Béatrice et Bénédict, Glyndebourne, GFO, August 2016Posted on 6 August 2016
In his last opera Berlioz extracts a single thread from Much Ado About Nothing by his beloved Shakespeare. Composed to a libretto he fashioned from the play the score’s wit and inventiveness delight the ear, but it is more a series of tableaux than a fully formed whole, and the question is how to stage it.
Laurent Pelly has tackled the problem with characteristic aplomb, creating a highly stylised production grey in both costumes and make-up. Grey too is the array of moveable boxes that could serve as a metaphor hiding the attraction between the eponymous sparring partners, as well as unwrapped wedding presents for them and for Beatrice’s cousin Héro and her betrothed Claudio.
Movement is stylised, as is the odd recitative, and deliberate asymmetries are created in the assembly of the chorus and in the arrangement of chairs on the long table before the wedding chorus director makes a clownish spectacle, while the chorus move the table beneath him. Some may find this caricature slightly over the top, but the extreme stylisation finds its reason in the lack of a sustaining drama without the theatrical subplots included in Shakespeare’s play.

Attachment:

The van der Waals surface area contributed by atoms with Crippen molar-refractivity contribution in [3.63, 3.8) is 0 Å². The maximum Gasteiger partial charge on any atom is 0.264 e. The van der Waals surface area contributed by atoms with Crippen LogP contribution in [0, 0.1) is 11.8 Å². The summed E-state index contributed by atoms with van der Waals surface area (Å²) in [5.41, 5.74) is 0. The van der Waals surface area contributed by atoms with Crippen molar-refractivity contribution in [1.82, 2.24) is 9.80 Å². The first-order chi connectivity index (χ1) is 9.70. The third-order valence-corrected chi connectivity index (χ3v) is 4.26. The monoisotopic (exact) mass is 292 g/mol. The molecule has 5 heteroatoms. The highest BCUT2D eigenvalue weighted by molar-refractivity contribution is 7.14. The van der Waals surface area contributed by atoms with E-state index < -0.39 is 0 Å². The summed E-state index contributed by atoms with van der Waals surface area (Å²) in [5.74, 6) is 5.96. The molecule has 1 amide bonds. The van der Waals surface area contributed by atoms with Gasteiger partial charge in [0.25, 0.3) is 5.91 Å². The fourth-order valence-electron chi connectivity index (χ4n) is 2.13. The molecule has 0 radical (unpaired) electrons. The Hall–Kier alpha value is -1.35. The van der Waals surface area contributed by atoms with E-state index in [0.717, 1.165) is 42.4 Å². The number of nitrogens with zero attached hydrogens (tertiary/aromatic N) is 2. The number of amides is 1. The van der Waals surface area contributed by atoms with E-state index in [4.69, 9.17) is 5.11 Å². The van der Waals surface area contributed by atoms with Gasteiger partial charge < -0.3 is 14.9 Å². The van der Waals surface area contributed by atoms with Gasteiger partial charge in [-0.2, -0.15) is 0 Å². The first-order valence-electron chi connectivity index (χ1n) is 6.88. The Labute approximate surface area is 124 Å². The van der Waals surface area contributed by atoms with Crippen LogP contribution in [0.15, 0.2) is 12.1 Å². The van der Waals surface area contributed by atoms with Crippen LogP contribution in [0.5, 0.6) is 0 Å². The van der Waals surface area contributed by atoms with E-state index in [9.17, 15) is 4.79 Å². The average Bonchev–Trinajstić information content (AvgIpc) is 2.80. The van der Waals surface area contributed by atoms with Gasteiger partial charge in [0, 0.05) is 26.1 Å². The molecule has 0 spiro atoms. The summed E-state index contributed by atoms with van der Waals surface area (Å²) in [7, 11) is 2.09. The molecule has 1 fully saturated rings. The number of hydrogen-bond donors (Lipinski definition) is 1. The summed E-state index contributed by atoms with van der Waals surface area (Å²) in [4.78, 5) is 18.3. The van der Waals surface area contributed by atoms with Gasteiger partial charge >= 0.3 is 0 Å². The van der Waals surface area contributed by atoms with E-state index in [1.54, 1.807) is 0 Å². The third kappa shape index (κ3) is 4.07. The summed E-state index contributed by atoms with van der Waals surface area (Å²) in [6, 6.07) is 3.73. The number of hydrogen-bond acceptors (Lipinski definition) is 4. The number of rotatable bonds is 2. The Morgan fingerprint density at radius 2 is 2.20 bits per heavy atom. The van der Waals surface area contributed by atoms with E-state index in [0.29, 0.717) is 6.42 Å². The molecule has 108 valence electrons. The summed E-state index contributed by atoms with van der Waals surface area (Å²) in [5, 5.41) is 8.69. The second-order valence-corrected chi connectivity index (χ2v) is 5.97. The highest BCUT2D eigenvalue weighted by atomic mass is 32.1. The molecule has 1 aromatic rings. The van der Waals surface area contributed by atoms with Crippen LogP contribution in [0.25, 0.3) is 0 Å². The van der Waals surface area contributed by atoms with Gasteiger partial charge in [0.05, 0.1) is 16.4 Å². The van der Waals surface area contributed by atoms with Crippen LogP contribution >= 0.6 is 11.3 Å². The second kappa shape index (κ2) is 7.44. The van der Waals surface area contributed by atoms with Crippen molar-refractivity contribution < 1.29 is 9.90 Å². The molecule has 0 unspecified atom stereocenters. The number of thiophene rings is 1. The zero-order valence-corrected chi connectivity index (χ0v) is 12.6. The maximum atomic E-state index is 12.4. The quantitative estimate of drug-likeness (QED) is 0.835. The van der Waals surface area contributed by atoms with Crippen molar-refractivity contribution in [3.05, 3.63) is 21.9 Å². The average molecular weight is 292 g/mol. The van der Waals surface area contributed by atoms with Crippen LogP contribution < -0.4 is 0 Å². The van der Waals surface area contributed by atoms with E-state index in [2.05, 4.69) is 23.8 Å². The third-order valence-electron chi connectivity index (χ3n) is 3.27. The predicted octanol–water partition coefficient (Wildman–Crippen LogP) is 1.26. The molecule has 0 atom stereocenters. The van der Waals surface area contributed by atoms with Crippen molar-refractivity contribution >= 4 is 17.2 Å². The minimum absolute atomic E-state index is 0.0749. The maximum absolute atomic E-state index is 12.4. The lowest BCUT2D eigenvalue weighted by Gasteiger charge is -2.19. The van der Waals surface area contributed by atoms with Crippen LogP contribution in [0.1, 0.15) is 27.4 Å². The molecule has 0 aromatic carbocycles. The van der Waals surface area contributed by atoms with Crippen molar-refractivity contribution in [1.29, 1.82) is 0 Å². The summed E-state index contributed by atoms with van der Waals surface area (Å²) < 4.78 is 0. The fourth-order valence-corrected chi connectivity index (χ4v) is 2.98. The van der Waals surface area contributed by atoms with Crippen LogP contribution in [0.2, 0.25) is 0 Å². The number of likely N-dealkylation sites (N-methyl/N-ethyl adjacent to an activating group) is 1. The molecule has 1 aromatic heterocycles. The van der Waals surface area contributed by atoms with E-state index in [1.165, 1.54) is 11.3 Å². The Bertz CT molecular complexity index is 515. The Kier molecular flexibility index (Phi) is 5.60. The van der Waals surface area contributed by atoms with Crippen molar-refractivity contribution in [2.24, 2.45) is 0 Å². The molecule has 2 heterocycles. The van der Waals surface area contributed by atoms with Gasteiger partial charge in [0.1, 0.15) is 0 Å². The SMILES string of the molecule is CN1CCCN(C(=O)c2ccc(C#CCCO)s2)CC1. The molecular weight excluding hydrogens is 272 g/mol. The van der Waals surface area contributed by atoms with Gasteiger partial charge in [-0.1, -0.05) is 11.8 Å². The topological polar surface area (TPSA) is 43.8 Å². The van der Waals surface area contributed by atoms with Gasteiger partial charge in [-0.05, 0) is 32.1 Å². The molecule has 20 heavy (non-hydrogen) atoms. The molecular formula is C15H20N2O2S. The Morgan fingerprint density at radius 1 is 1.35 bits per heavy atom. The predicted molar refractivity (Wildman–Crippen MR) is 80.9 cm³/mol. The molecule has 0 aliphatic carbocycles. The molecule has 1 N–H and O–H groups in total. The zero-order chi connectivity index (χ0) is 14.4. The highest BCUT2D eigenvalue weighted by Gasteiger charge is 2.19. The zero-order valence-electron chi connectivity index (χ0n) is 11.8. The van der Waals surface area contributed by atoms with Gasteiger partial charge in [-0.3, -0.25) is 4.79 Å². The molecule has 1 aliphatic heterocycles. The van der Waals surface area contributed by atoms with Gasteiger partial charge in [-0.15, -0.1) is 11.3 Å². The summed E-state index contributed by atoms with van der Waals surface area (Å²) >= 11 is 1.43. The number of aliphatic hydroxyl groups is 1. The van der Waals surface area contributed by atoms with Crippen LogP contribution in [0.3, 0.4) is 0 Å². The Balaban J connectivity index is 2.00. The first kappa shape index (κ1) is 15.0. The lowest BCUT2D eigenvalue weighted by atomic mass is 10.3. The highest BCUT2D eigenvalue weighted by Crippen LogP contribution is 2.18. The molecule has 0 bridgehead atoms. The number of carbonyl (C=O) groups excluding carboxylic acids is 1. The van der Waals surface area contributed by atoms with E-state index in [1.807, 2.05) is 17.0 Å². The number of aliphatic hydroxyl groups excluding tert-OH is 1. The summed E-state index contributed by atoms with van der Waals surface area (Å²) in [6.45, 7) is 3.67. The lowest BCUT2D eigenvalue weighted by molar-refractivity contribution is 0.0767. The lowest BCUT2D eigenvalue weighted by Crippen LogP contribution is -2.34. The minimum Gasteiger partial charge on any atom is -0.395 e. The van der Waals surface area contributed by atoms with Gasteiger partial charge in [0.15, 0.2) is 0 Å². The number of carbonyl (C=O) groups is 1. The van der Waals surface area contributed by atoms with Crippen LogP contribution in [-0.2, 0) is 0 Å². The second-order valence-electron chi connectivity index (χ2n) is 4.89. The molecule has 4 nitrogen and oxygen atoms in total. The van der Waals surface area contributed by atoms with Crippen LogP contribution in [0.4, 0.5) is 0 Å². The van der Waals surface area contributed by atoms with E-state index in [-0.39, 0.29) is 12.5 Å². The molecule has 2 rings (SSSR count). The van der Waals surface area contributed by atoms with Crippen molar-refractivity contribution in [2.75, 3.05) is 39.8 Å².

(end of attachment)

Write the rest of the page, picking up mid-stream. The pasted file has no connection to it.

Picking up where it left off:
Musically Antonello Manacorda in the orchestra pit created charm and romance in the overture, thankfully unencumbered by any stage spectacle, and his evident enthusiasm helped the cast deliver some finely sung performances. Sophie Karthäuser made a lovely Héro with splendid embellishments in her beautifully sung anticipation song, and the duets with Katarina Bradić as her attendant Ursule were sheer delight, notably their gentle nocturne at the end of Act I and clever persuasion of Béatrice in Act II. As Héro’s father Léonato, actor Georges Bigot was an engaging presence, as was Frédéric Caton as Don Pedro in his military uniform.
As Bénédict tenor Paul Appleby sang with passion and robust determination in seeking to avoid marriage and any hint of attraction of Béatrice, so brilliantly portrayed by Stéphanie d’Oustrac. She was the star of the show, her exquisitely expressed facial and body language a clear source of attraction to Bénédict, complementing a beautifully pure mezzo voice that drew spontaneous applause in her delicious Act II soliloquy about the strange feelings gripping her heart and sending her emotions racing. She along with the excellent chorus and lively sensitive conducting of Antonello Manacorda gave dramatic body to what can otherwise be a somewhat static comic opera, albeit accomplished by superb musical economy.
Performances continue on various dates until August 27 — for details click here.